You can imagine the trepidation that my husband and I felt when we walked into the hospital for my first chemo treatment. Although the waiting room was beautiful, everything was a mystery. Do we take a number? Do we register? Do I have a cold?
The night before, my family and I had sat down for what I felt was about to be the last supper. My anxiety was through the roof. I had actually felt my heart racing as I stared at the steroids I was to take to begin the journey. These steroids were the threshold of a new world.
“Some ha’ meat and canny eat, and some ha’ meat but want it. But we ha’ meat and we can eat, so let the Lord be thanket. Amen”. This grace, my Dad always spoke at family gatherings, enveloped my spirits. I was reminded, once again, to count my blessings. And so, I opened the cap to the pill bottle and downed all five pills.
Amazingly enough – once that first step was taken, I felt such relief. The fighter in me arose. Bum, bum-bum-bum, bum-bum bummmmm ran through me head (The Eye of the Tiger if you couldn’t tell). My fears quelled. We ate dinner together and silently faced the mysteries that would unfold the following day.
There were many people waiting for treatment at the Royal Victoria Hospital. Some had hair. Some did not. Some were older and some younger. Some came with a cheer-leader while others were alone. What they all had in common, though, was a calmness. We were all there to receive care and it was in modern medicines’ hands in terms of the type of care we would receive.
My husband and I looked to the morning CBC newscast that was broadcasting. Stephen Harper was in the headlines again. It was the Mike Duffy scandal in question and the timing of his trial. I heard a “harumph” from the gentleman across from us. I knew it mean he was not impressed. I looked under the television and there were a stack of hand-knit hats in a variety of colours. I pointed them out to my husband and we walked over to investigate them. Each was tagged with a beautiful hand-written note. Eagerly, I chose the orange and white hat, made with love by Pam. I don’t know why I felt I needed it – I guess I felt it was a “step” that would prepare me for my seemingly inevitable hair loss. We sat down in our seats again and there was a story about the Ebola virus. “Isn’t that awful?”, I heard the gentleman across from us murmur to his wife. Instantly, my husband and I entered into discussion with our “new” friends – Mark and Bea.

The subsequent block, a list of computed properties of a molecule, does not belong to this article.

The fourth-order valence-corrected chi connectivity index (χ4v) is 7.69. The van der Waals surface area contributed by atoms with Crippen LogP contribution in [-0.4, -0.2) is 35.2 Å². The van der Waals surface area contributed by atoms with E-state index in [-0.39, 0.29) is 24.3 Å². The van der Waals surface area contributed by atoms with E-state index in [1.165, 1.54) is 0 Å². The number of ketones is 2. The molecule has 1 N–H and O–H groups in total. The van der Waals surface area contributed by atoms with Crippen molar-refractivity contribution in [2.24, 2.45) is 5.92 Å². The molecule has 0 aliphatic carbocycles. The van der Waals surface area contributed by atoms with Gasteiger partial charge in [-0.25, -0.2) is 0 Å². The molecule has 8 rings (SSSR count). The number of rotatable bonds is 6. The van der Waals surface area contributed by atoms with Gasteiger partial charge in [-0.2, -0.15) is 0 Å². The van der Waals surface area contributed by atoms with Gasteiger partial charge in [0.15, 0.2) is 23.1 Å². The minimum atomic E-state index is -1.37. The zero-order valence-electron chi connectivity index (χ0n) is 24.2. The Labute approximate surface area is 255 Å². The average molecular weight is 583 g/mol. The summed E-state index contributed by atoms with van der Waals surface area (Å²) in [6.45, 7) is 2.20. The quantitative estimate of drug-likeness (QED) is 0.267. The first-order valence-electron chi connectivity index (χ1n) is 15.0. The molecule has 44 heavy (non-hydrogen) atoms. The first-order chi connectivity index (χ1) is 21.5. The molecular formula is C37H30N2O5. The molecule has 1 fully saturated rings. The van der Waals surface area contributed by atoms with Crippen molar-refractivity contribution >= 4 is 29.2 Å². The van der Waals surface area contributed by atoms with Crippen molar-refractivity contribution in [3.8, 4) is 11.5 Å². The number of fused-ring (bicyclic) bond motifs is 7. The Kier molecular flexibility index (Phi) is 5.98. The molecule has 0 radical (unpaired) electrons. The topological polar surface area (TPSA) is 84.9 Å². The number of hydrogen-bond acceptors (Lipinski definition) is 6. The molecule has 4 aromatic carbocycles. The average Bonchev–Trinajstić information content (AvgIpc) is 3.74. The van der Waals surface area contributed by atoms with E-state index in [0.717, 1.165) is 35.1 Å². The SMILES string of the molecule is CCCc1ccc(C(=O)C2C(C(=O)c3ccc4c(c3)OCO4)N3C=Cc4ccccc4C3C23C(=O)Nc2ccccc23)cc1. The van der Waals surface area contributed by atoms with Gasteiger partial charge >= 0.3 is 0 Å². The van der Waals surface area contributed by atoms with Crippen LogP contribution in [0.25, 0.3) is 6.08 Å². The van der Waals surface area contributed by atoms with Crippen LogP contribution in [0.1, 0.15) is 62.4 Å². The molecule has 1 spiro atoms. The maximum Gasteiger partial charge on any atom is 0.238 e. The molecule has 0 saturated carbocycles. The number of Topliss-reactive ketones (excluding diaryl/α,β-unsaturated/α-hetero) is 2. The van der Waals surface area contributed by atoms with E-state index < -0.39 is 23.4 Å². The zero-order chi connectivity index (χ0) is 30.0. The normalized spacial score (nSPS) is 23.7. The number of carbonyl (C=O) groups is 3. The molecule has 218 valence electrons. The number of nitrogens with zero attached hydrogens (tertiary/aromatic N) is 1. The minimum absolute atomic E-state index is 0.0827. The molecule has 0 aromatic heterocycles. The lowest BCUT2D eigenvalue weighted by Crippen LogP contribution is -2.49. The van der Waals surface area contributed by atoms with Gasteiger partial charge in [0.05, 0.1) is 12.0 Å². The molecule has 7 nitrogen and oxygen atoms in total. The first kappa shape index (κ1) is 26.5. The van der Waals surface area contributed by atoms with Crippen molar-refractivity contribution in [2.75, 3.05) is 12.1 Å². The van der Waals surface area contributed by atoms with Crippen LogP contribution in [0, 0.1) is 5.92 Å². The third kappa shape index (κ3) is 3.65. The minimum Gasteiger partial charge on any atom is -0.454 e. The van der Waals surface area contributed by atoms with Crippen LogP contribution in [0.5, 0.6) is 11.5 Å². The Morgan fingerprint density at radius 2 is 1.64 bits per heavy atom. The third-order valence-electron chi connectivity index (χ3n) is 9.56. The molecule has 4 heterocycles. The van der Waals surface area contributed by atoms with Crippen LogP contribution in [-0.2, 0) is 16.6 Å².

The conversation drifted inevitably from the world news to our news. “Is this your first treatment?” Mark inquired. That simple question opened the gates to a conversation I never thought I would ever be having with total strangers. Fifteen minutes later, they were called to the chair for his treatment. Shortly afterwards, I was called too. Wouldn’t you know it – we were in the same pod as them and he was busy teasing the nurses. It was a relief to see him happy and to see that the nurses were human. It was a relief to see Bea beside him looking confident as she hunkered down for a few hours. It was a relief that our new friends were there. We joked that he would be the “bad egg” in my class if this were my school. He said, “Stacey, you have me pegged right”.
I looked around and nurses were putting on gowns to cover themselves as they began the chemo on patients. I guess it makes sense that chemo is a poison and it is not good to spill poison on the skin. Egad. But is it okay to stick it in veins… how ironic. Mark explained his chemo was actually a form of mustard gas.
The nurses hooked me up after being very vigilant to ensure I was indeed Stacey and that this was my chemo. First was a saline flush, followed by benedryl, followed by the first of two cocktails that would keep me hooked up for six hours.
Once I was locked and loaded and safely responding to the chemo, my husband wandered over to continue our chiding of Mark and Bea. Bea came and sat with me. She became my instant inspiration and reassurance. She dispelled myths of the chemo. She dispelled myths of the trauma of the side-effects. “Mark has not had any mouth sores, tingling of his hands, vomiting, or loss of appetite. In fact, he feels great and has gained weight.” I was an empty vessel into which Bea poured hope.
On the other side of the room, Mark explained to my husband, “Stage four does not mean the next stage is death. Stage four indicates how wide-spread the cancer is so the doctors know where to go to treat it.” Such simple logic can yield such great relief.
Eventually, the partners switched back and my husband and I watched as he ended his treatment and got up to go home. I wanted to ask for their phone number – to let them know the impact they had had on our mental health and faith in the process we had just begun. I didn’t know if that was appropriate etiquette to do that. What were the rules of treatment? In any case, I did find out they would be back in three weeks on the Wednesday.
“I hope we see you again… sort of.” I said. “You know what I mean.”
They wished us luck and off they went.
Other patients came and went without pomp and circumstance while my husband and I waited out the six hours. None had the impact that Mark and Bea had had. Were they the right people at the right time? Were they placed there as our guardian angels? It’s hard to say. Their gift that day, however, was one that I want to give to someone else someday. Who would have thought that a conversation that began about a scandal would end as a gift of hope and faith?
Thank-you, Mark and Bea… wherever you may be.